The Lie Tree
by Frances Hardinge
YA Fantasy, Historical Fiction
The leaves were cold and slightly clammy. There was no mistaking them. She had seen their likeness painstakingly sketched in her father’s journal. This was his greatest secret, his treasure and his undoing. The Tree of Lies. Now it was hers, and the journey he had never finished stretched out before her.
When Faith’s father is found dead under mysterious circumstances, she is determined to untangle the truth from the lies. Searching through his belongings for clues, she discovers a strange tree. A tree that feeds off whispered lies and bears fruit that reveals hidden secrets.
But as Faith’s untruths spiral out of control, she discovers that where lies seduce, truths shatter…
This book has honestly been on my TBR for the longest time – and I’m so glad the Clear Ur Shit readathon has finally forced myself to get around to this. Earlier this year I read Frances Hardinge for the first time – Deeplight, and I really loved that book. But this one unfortunately disappointed me, despite the immense hype and good things I had only ever heard from it.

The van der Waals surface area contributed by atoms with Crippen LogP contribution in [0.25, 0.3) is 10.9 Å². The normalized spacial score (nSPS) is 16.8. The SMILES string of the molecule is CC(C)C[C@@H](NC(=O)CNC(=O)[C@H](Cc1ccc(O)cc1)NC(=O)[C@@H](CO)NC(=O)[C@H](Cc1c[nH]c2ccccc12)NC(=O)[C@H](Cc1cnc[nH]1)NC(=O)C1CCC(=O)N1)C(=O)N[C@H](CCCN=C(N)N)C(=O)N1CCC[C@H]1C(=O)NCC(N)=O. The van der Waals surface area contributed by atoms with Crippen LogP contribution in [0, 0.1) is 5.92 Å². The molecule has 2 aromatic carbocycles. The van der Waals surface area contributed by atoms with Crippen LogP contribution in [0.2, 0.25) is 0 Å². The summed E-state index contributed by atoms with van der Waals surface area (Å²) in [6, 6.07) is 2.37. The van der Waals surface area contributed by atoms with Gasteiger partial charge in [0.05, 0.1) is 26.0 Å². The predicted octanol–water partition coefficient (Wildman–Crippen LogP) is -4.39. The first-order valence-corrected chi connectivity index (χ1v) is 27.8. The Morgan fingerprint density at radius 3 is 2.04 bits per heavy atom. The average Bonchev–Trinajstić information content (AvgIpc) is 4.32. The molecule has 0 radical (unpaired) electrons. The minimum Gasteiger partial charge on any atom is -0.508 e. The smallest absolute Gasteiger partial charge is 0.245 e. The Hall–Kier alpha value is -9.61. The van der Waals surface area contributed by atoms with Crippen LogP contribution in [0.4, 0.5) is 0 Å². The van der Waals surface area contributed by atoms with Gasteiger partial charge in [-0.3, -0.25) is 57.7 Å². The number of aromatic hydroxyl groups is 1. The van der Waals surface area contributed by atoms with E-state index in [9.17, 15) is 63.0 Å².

The Lie Tree is definitely a fascinating and unique story. I love Hardinge as a writer, she definitely has such a way with words and this is reflected in this novel. It follows the Victorian story of Faith as she vows to discover the secrets and truths of the Lie Tree after her father has been mysteriously murdered – a mythical tree that apparently, if fed lies, will grow fruit that bears you the secrets of others.
This had quite the hooking presence, but unfortunately the story didn’t grab me at all. I thought it would have been one of those novels with a slow start and I would get into the story at a later point, but I was so disheartened throughout. I just didn’t find myself caring for Faith or any of the other characters. I loved the feminist take woven through this story and how Hardinge did a great job of subverting well known gender roles, but unfortunately this was not a hit for me. I found it quite dull and I didn’t really feel any joy reading it.
However, I do have another Hardinge novel in my TBR pile, so I’m definitely going to give her another go. She definitely has beautiful writing, but for me this story just didn’t grab my attention/care in any way at all.